LAKELAND, Fla. -- The MVP is in San Juan, Puerto Rico, these days, working his special baseball magic for Team Venezuela. But it tells you something about Miguel Cabrera that the Detroit Tigers are as acutely aware of his absence as they are of his presence.
Asked what he would miss most about his Triple Crown winner over the next week or two or three, while Cabrera is off at the World Baseball Classic, his manager, Jim Leyland, got that inimitable twinkle in his eye and quipped:
"You miss those three-run homers. I'll tell you that."
But in truth, of course, it isn't those homers he'll miss at all. Not in the Grapefruit League. What the manager admits he'll really miss is a guy who "lights up the room" every morning, just by walking into his own clubhouse.
"He's got a good face," Leyland said of Cabrera. "He's always fun to be around. He lights up the room when he comes in. And he's the best offensive force in baseball. That's not so bad, either.”
The funny thing is, the outside world doesn't know that Miguel Cabrera. The world sees the hulking figure who hits in front of Prince Fielder. The world sees a gifted hitter who has already done things with a bat, at age 29, that very few men have ever done.
But the upbeat vibe the MVP gives off these days has been a shockingly well-kept secret, even within the sport he plays and conquers.
Just one example: Asked the other day what surprised him most about his first spring training with the Tigers, Torii Hunter gave a shocking answer:
"How Miguel Cabrera is so freaking happy," Hunter said, laughing uproariously.
When you cover sports long enough, you learn to anticipate many of the answers you get back when you ask a question. But I didn't see that answer coming.
And it's an answer you certainly wouldn't have heard a mere two years ago, when Cabrera arrived in spring training under very different circumstances.
Days earlier, he'd been found by police on the side of a road in a broken-down 2005 Range Rover, a bottle of scotch on the front seat, according to the police report. He'd been arrested on a DUI charge, placed in what Major League Baseball categorized as "a multifaceted, professionally administered program" to address the "misuse of alcohol."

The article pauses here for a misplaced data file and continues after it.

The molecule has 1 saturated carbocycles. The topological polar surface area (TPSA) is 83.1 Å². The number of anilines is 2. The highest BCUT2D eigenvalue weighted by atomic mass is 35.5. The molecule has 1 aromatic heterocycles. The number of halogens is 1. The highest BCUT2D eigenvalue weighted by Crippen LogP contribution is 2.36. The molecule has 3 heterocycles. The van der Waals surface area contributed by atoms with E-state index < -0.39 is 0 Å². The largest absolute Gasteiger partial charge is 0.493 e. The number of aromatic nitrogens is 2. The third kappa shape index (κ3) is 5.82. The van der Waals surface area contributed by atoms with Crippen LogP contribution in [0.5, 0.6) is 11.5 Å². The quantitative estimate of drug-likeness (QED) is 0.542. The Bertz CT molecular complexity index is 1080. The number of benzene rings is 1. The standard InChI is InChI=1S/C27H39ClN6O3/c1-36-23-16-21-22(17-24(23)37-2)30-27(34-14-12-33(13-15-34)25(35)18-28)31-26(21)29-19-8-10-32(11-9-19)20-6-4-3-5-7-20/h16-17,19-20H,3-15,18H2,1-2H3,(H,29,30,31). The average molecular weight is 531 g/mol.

And there is no better word to describe Miguel Cabrera at that time than "embarrassed." Embarrassed by all the good he'd undone with a painful, public lapse that left his future hanging precariously over a ledge he'd chiseled all by himself.
That wasn't five years or 10 years ago, friends. That was just two years ago. Spring training, 2011. The lowest of all of this man's lows.
And now here he is, not even 800 days later, riding about as large a wave as any man in his sport could possibly ride:
Winner of the first Triple Crown in almost half a century. The first Tiger to win back-to-back batting titles since Ty Cobb. A man the great Al Kaline described this week as "the No. 1 right-handed hitter I've ever seen."
From that to this in two years. What a journey. What an incredible journey.
In most years, if Cabrera had won an MVP award with that remarkable plotline lurking in the background, that would have been the story. Wouldn't it?
Instead, the nation became so consumed with the Cabrera-versus-Mike Trout new-age/old-age MVP debate/civil war, we seemed to forget all about the amazing journey of the man who won. So let's take a few minutes to consider it now.
"You almost can't describe it," said Dave Dombrowski, the Tigers' president and general manager who has watched, and overseen, every step of that journey. "I think it just shows the growth of human beings. It's sort of an explanation of life in many ways, because life's not easy at times. People have difficulties and have problems. And it's how you deal with those issues that's important.”
Dombrowski isn't permitted to speak about the specifics of how Cabrera dealt with his demons. No one in baseball is. It involved entering a program that included counseling and constant supervision. It involved doctors, baseball people and folks who spend their lives helping others battle various addictions.
You have to tip your cap to him because he's dealt with those [alcohol] issues, full speed ahead and head on. And I tip my cap to him because again, to me, it really does symbolize life, and what life is about.
”-- Tigers president and GM Dave Dombrowski on Cabrera
But more than any of that, the success of the program depends on the commitment of the troubled human being involved. And for two years, Miguel Cabrera has been true to that commitment, not just to following the rules but to changing his life.
"You have to tip your cap to him because he's dealt with those issues, full speed ahead and head on," Dombrowski said. "And I tip my cap to him because again, to me, it really does symbolize life, and what life is about."
So regardless of whether you thought Trout should have won that MVP election or Cabrera should have won it, wouldn't this be an excellent time to take a step back from that debate, just for one moment, and consider the journey of one man's life?